COLUMBUS, Ga. (WRBL) – Mothers in Columbus who are part of a local Moms Against Gun Violence chapter are concerned for the community, after hearing there have been 12 homicides in just the first two months of 2021.
Over the past year, Tanya Weaver has mourned her son’s death. She sets a memorial for her son every other week at the Circle K he was shot at, she helps support other moms who have experienced the same thing she has. Weaver says the one thing that helps her the most is calling on the name Jesus and leaning on the lord.
Weaver started the organization Moms Against Gun Violence after her son Dontrell Williams was shot and killed at the Circle K gas station near the intersection of Forrest and Floyd Roads. The organization is made up of a group of mothers who support each other after they have lost their children to gun violence.
The MAGV holds events like marches, prayer vigils and more to bring awareness to the ongoing violence affecting the community.
After the two homicides that took place on February 12, 2021, Weaver said she received several phone calls from mothers in the area expressing fear and their concern for the community.
Those mothers don’t want other mothers in the community to feel the pain that they have felt when it comes to losing a child. Weaver says hearing about all of the homicides that have already taken place this year, especially in the past week, brought back many emotions for her.
“For me, my compassion just goes all over the place, my emotions just go all over the place. I feel that sinking feeling in my gut once again, after you get that phone call. I feel for them, there’s millions of mothers just like us all around this country and it’s something that you can’t explain,” Weaver said.
Muscogee County officials held a press conference today addressing the homicides that have taken place this year.
Chief of Police Freddie Blackmon emphasized that while there have been 12 homicides, not all of them are murders. A homicide just means that someone died at another person’s hands, regardless of if it was on purpose.
The county has experienced 12 homicides, one of which was involuntary manslaughter and another case that is still under investigation.
Blackmon also said the Sheriff’s Office and CPD can’t do this alone and they need the help of the community. After hearing about the number of homicide victims, Weaver said it made her sad .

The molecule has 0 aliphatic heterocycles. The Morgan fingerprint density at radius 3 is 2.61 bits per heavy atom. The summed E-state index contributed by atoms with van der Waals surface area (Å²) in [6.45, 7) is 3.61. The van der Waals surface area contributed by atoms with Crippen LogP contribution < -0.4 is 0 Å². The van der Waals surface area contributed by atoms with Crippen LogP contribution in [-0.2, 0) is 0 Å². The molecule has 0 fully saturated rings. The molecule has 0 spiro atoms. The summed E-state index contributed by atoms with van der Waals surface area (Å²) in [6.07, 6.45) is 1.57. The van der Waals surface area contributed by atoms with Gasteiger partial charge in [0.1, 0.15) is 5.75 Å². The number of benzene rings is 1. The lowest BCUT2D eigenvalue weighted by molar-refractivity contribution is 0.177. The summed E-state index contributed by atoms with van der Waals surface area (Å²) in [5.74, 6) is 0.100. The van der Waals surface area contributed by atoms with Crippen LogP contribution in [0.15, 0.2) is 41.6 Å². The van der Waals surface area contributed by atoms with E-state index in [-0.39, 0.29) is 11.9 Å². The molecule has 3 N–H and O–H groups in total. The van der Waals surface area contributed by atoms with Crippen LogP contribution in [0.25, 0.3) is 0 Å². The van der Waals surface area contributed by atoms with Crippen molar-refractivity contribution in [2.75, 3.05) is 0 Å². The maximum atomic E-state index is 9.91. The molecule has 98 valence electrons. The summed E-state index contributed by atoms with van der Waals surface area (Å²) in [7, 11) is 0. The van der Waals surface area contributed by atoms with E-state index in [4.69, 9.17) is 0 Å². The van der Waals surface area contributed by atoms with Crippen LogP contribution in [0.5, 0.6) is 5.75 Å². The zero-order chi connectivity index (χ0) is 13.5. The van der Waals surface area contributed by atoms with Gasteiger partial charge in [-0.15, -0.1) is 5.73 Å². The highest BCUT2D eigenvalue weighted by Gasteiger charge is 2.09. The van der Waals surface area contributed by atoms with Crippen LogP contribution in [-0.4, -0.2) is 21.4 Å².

“It makes me sad, it makes my heart hurt, it really does. It shows that the community, the city leaders, the government officials, and the police, everybody is going to have to come together,” Weaver said.
Weaver continued that it will take more than one organization and one community leader and that we cannot put the blame on one person. Weaver plans to organize more MAGV events, but she says it’s too dangerous to do any of these events at the moment due to COVID-19.
Still, Weaver plans to continue talking and showing her support for mothers.
Not only is Weaver offering her support to the mothers of victims, she’s also reaching out to the mothers of the children who are committing some of the violence in Columbus.
“My heart goes out to them as well because as a mother, there’s unconditional love there for your child, no matter what they have done. My heart goes out to them as well as the grieving mothers because like you said a lot of them, their children go to prison for the rest of their lives. Do I feel sorry for them, yes, because a lot of them they’re hurting. It’s not the same pain but they’re hurting,” Weaver said.
Along with CPD and the Sheriff’s Department, Weaver is asking members of the community to speak up on crime and talk to law enforcement if they have information about a case.